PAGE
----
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Save the Children;
In response to concerted advocacy by Save the Children and many child advocacy groups, President George W. Bush and Congress created the National Commission on Children and Disasters to assess the gaps in federal planning that put children at risk, and to formulate recommendations that could guide a national movement to close those gaps and help states better protect our children. The commission's comprehensive assessment found that "children were more often an afterthought than a priority" across 11 functional areas of U.S. disaster planning. In 2010, the commission issued its final report, with 81 recommendations and sub-recommendations aimed at ensuring children's unique needs are accounted for in U.S. disaster preparedness, response and recovery.
Now, 10 years after Hurricane Katrina, Save the Children has commissioned research to determine progress made on these recommendations. While the federal government has made progress in addressing the commission's recommendations, our research indicates that nearly four in five of the recommendations have not been fully met.
Per the Foundation's policy, the Foundation does not provide disaster relief. Hurricanes Katrina and Rita created an unprecedented scenario that caused the Foundation to make an exception. Following these natural disasters, the Foundation put aside its usual grantmaking process and provided expedited support to help rebuild affordable housing and assist community development efforts in the affected region. It started this process by first reaching out to organizations with which the Foundation had a pre-existing relationship and approved all of their requested support within months of the hurricanes. Overall, the Foundation supported a total of eight organizations by making one-time grants and Program-Related Investments (PRIs) that totaled $4,875,000 and by providing $1,708,500 in interest and principal forgiveness for existing PRIs.
In 2012, the Foundation commissioned an evaluation of this 2005 hurricane-related funding. Our charge to the evaluation team was twofold:
Assess the outcomes and impact of our grants and PRIs.
Identify any important lessons from this one-time response for future occasions when the Foundation might make an exception to its policy and provide disaster-related support.
The Foundation Center's first report benchmarking the level of engagement of U.S. foundations in policy-related activities reflects an increase in grantmaker support for research, public education, and resources to policymakers in recent years. Key Facts on Foundations' Public Policy-related Activities finds that one-quarter of the more than 1,300 foundations that responded to a survey either fund or are engaged in such activities, with larger foundations far more likely to participate than smaller ones. In fact, more than half of those who engage in public policy-related activities increased their levels of support over the last five years.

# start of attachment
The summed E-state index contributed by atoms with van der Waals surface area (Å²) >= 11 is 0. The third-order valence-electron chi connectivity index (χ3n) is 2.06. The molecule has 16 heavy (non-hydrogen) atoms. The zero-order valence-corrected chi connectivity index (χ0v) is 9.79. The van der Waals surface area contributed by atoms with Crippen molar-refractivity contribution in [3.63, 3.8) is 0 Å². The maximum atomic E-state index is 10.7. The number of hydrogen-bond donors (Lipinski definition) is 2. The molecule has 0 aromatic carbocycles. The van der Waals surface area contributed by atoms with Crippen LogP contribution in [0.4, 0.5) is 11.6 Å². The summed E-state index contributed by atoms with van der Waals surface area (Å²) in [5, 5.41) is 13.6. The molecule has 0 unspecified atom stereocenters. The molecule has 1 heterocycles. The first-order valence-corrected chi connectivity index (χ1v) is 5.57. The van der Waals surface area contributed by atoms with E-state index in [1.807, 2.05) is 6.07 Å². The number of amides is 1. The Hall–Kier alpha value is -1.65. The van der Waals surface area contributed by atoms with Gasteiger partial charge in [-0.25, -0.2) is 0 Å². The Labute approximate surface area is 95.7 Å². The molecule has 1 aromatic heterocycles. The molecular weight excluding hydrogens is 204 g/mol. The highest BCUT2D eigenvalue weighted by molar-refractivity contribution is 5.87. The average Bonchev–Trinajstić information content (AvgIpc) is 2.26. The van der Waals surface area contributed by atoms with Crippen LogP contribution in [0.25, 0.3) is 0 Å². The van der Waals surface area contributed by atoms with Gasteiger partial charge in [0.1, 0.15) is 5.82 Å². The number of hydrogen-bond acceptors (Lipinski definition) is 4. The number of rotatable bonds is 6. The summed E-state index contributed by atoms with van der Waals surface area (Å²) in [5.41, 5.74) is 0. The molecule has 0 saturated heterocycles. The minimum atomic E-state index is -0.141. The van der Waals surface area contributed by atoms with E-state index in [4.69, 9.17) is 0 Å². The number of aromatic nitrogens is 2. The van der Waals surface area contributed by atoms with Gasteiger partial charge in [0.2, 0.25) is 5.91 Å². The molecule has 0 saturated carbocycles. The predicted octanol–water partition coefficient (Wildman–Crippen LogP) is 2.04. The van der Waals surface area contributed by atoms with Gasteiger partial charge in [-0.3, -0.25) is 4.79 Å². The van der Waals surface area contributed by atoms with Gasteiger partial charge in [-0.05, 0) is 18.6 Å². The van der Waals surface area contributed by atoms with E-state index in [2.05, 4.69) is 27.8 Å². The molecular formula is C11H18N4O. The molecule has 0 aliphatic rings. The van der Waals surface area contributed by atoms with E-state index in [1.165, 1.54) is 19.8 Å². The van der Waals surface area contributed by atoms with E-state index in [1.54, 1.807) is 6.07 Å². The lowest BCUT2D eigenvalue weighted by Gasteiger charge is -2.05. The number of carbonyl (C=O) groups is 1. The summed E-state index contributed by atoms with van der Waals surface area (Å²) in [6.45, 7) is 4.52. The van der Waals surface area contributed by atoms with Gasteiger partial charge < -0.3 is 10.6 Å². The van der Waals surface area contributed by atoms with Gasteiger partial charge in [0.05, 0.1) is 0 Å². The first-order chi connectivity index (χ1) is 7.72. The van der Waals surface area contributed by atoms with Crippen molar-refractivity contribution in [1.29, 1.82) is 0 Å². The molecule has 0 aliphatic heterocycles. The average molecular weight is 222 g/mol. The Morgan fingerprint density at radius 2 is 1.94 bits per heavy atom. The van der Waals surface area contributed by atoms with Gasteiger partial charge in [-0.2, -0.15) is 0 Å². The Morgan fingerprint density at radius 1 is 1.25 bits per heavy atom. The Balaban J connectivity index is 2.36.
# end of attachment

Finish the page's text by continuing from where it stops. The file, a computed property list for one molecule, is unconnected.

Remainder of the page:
Private and community foundations awarded an additional $125 million in grant support for recovery and rebuilding efforts from January 2007 to mid-2009, according to Giving in the Aftermath of the 2005 Gulf Coast Hurricanes: Profile of the Ongoing Foundation and Corporate Response (2007-2009). Economic and community development captured the largest dollar share, a shift from giving for human services in the immediate aftermath of the disaster.
Highlights the need to mitigate climate change-related risks to coastlines. Calls for better science, strengthened ecosystems, risk-based land use planning, viable insurance markets, and adaptable standards for infrastructure, building, and investment.
This report describes the impacts of a performance-based scholarship program with a counseling component on academic success and persistence among low-income parents. Students who participated in the program, which was operated at two New Orleans-area colleges as part of MDRC's multisite Opening Doors demonstration, were more likely to stay in school, get higher grades, and earn more credits.
Earth Policy Institute;
The United States consumes nearly 21 million barrels of petroleum per day (7.5 billion barrels per year), one fourth the world total.
Of the crude oil consumed in the U.S., 66 percent is imported.
The U.S. is on pace to spend over $500 billion on petroleum imports in 2008.
U.S. oil production currently occurs onshore in the lower 48 states (2.9 million barrels per day (mbd)), offshore (1.4 mbd, primarily in the Gulf of Mexico), and in Alaska (0.7 mbd).
New York Regional Association of Grantmakers;
Summarizes NYRAG members' response to hurricanes Katrina and Rita, highlights innovative grantmaking, and outlines best practices, practices to avoid, and strategies for promoting the recovery, transformation, and revitalization of the Gulf Coast.
Robert Wood Johnson Foundation;
Describes the foundation's early decision-making, immediate response, and long-term commitment to rebuilding in the hurricane-affected areas. Highlights staff and grantee activities, as well as lessons learned about the grantmaking process and strategy.
New York Regional Association of Grantmakers;
Lists nonprofits involved in Gulf Coast relief and recovery that have received grants from NYRAG members, with descriptions, previous funders, funding date, and contact information. Includes key indicators of recovery two years after Hurricane Katrina.
Alliance for Justice;
Lays out principles for funding effective disaster-related advocacy: build robust civic sectors before disasters hit, support local groups that give voice to vulnerable populations, and establish strong organizations that can advocate for the long term.